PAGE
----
It pulled over $258.8 million worldwide on a $15.5 million budget, with $50 million of its gross coming from domestic sales. In addition to its financial success, ‘Parasite’ broke down several barriers, making and remaking history with the accolades it received. These accolades include winning the Palme d’Or at the 2020 Cannes film festival, becoming the first Korean film to do so. It also made another first at the Academy Awards when it won the 2020 Oscar for Best Picture, becoming the first-ever non-English language movie to do so. But in addition to its Best Picture win, it also received awards for Best Director, Best Original Screenplay, and Best International Feature Film, and has largely been heralded by many publications as one of the greatest movies of the 21st century. ‘Parasite’ isn’t just a triumph for Asian films, but a triumph for foreign films everywhere that have now been shown they don’t have to compromise their culture or language to achieve the success and notoriety that at one time was only reserved for American films.
‘Spiderman: Into The Spiderverse’ will always hold a special place in my heart for its surprising inclusion of diverse characters. ‘Spiderverse’ is an animated Spiderman film produced by Sony and directed by Bob Persichetti from a screenplay by Phil Lord and Rodney Rothman. It follows Miles Morales, a half-black half Hispanic 14-year old who, after being bitten by a spider, is imbued with superpowers similar to Spiderman’s. When he inevitably runs into the original Spiderman, Peter Parker, he’s encouraged to use his powers the same way Parker uses his; to make New York a better place. Like ‘Black Panther’, ‘Into The Spiderverse’ furthers the diversity discussion in superhero films, but in a different way. Whereas ‘Black Panther’ feels like a grand spectacle, ‘Into The Spiderverse’ hits closer to home.
As someone who grew up in both an African American and Latino environment, Morales’ home life and family dynamic felt eerily similar to my own. Almost as if his origin story was partially based on my upbringing. Morales felt like me, and others like me; an admixture of different cultural backgrounds that was acknowledged on the big screen for the first time in all of its glory. Apart from the personal connection I had with the film, ‘Into The Spiderverse’ made a significant statement about diversity that I don’t think it’s even aware of. Despite it being animated, his Brooklyn, New York is a Brooklyn that I’m well acquainted with, teeming with variety and an all-inclusive, accommodating energy that welcomes people from all walks of life.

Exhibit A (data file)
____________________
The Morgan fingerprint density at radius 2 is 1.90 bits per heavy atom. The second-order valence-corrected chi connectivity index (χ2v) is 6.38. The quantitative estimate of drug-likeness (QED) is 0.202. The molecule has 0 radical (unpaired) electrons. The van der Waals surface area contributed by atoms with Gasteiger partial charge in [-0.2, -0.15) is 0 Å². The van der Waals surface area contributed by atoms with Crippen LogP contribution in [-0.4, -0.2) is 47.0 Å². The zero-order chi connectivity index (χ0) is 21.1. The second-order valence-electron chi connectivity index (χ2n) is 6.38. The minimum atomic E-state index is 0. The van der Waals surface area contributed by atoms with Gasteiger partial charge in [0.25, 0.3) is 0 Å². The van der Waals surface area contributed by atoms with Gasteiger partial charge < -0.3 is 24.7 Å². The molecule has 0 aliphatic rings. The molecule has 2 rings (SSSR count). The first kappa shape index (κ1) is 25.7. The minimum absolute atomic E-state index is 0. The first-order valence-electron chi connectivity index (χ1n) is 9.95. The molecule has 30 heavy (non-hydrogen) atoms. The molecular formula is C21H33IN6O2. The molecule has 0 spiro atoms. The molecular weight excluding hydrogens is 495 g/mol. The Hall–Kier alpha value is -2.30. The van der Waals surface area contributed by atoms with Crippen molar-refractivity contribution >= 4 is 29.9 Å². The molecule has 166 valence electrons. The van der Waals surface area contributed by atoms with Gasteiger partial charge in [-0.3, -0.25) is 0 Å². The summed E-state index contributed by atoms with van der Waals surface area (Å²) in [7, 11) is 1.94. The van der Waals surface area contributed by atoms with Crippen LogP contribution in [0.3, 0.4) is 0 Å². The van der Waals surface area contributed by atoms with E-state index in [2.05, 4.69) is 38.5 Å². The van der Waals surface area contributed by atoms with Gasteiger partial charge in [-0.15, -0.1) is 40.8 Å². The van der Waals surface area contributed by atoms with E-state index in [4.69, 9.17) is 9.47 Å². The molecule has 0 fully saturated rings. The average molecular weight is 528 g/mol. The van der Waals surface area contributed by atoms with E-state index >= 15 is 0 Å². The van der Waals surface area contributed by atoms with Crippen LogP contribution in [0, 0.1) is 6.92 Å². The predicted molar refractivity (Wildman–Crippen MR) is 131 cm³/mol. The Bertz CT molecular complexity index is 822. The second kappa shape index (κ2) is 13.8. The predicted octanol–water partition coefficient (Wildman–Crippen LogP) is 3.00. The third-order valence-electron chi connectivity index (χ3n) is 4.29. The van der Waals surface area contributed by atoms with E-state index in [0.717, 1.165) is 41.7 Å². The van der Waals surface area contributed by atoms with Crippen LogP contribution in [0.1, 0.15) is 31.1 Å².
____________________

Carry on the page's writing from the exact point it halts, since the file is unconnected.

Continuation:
But its greatest gift is how it doesn’t scream its diversity at the top of its lungs. It treats its setting as merely a part of life, so modest in its depiction of harmonic cultural differences that it almost comes off as unaware. It also features a dynamic cast of other Spidermen that contributes to its presentation. There’s a white Spiderman, a female Spiderman, an Asian Spiderman, showing that the Spiderman mantle doesn’t discriminate against race or gender. For the first time, Spiderman felt like it truly represented what being a New Yorker was all about.
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Tony Stallings is an avid follower of the entertainment industry who uses his passion for writing to relay meaningful, positive messages and narratives from the world of Hollywood. Tony doesn’t just focus on covering entertainment, but delving into it. He prides himself on focusing on the bigger picture, concerned with how entertainment culture affects and shapes the world at large with utmost honesty. Tony’s dedication to journalistic integrity, reliability and passion is a common bond that he shares with Hollywood Insider, and he’s eager to help people recognize the value of entertainment through their platform.